Australian woolgrowers map out 10-year plan

Headshot of Bob Garnant
Bob GarnantCountryman
Stud Merino Breeders Association of WA vice president Allan Hobley, of Nyabing, was a participant in the Woolgrower Consultation Group’s online national meeting.
Camera IconStud Merino Breeders Association of WA vice president Allan Hobley, of Nyabing, was a participant in the Woolgrower Consultation Group’s online national meeting. Credit: Bob Garnant/Countryman, Bob Garnant

A national woolgrower group held an online meeting last Thursday to chart a 10-year strategic plan to engage future generations into the industry.

The Woolgrower Consultation Group, organised by Australian Wool Innovation, brought together more than 50 wool industry leaders with an aim to deliver Wool 2030 — a strategic plan for Australian woolgrowers.

This included next generation members of WCG, from across Australia, who have been identified by the group as future leaders.

Stud Merino Breeder Association of WA vice-president and Next Gen member Allan Hambley, of Nyabing, said he represented the viewpoint of both a ram supplier-seller and a Woolgrower at the online Zoom meeting.

“The first meeting was a meet and greet which will be followed by several discussions on many topics,” he said.

“The purpose of these meetings are to define what would encourage young people into the industry.”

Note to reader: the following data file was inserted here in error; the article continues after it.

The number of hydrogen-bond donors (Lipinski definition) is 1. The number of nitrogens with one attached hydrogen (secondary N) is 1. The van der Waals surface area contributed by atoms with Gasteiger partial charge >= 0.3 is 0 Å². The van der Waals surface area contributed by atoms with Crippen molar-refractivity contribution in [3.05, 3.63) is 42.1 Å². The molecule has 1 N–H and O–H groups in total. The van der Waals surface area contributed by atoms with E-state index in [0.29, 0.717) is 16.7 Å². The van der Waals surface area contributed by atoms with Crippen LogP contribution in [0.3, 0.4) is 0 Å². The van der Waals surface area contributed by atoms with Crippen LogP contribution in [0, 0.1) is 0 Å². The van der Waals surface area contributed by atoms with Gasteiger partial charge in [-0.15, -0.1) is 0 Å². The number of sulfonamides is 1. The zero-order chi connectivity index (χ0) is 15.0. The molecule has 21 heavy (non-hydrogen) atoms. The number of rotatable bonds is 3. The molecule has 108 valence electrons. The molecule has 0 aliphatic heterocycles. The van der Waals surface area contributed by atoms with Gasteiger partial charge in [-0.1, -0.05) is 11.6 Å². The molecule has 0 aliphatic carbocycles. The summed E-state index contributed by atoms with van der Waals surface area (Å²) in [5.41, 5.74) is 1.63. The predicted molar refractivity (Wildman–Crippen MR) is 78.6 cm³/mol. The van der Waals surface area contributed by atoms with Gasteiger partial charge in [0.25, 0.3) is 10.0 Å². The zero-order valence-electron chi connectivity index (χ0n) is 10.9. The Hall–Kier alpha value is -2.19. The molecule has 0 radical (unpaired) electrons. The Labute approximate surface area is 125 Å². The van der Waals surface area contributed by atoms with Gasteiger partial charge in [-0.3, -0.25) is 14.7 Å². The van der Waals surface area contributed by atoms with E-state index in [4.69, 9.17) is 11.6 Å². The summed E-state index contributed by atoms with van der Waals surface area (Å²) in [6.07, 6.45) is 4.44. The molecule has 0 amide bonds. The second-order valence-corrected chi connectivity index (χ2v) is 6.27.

The WCG, which held its inaugural meeting in Sydney in November, represents a broad-based group comprising 29 representatives of national, state and regional production-based woolgrowers and broadacre farming groups.

It also includes members of the Woolgrower Industry Consultation Panel, which is a smaller body made up of seven national Woolgrower representative organisations.

The meeting discussed the background, purpose, scope and process of delivery of the strategy.

Commercial Merino Ewe Competition Association representative Tom Kirk, of Dubbo, NSW, said it was great that so many groups with an interest in wool were working together.

“The WCG is closely aligned with AWI in not being there to pick favourites, we’re all part of the one industry and shareholders in the one company,” he said.

“Broad industry input and vision is welcomed into the planning process.”

NSW Stud Merino Breeders Association president Drew Chapman said the ten-year plan discussion was on the importance of engaging more young people into the industry.

NSW’s Merino breeder and stock and station agent Emma Northey, 22, was one of the future wool industry leaders involved in developing the plan.

“My ambition is to ensure the industry can efficiently adapt and evolve whilst remaining sustainable for our future generations,” she said.

AWI chief executive Stuart McCullough said the whole purpose of the plan was to keep wool profitable and sustainable.

“AWI is proud to listen to and work with representatives across the length and breadth of the wool industry,” he said.

“It is enormously important to tap into the ideas and passion of Next Gen growers who will be our industry’s leaders and champions for years to come.”

The outcomes from the WCG meeting will contribute to the development of a series of five discussion papers to be provided to its members for debate and feedback in order to draft Wool 2030.

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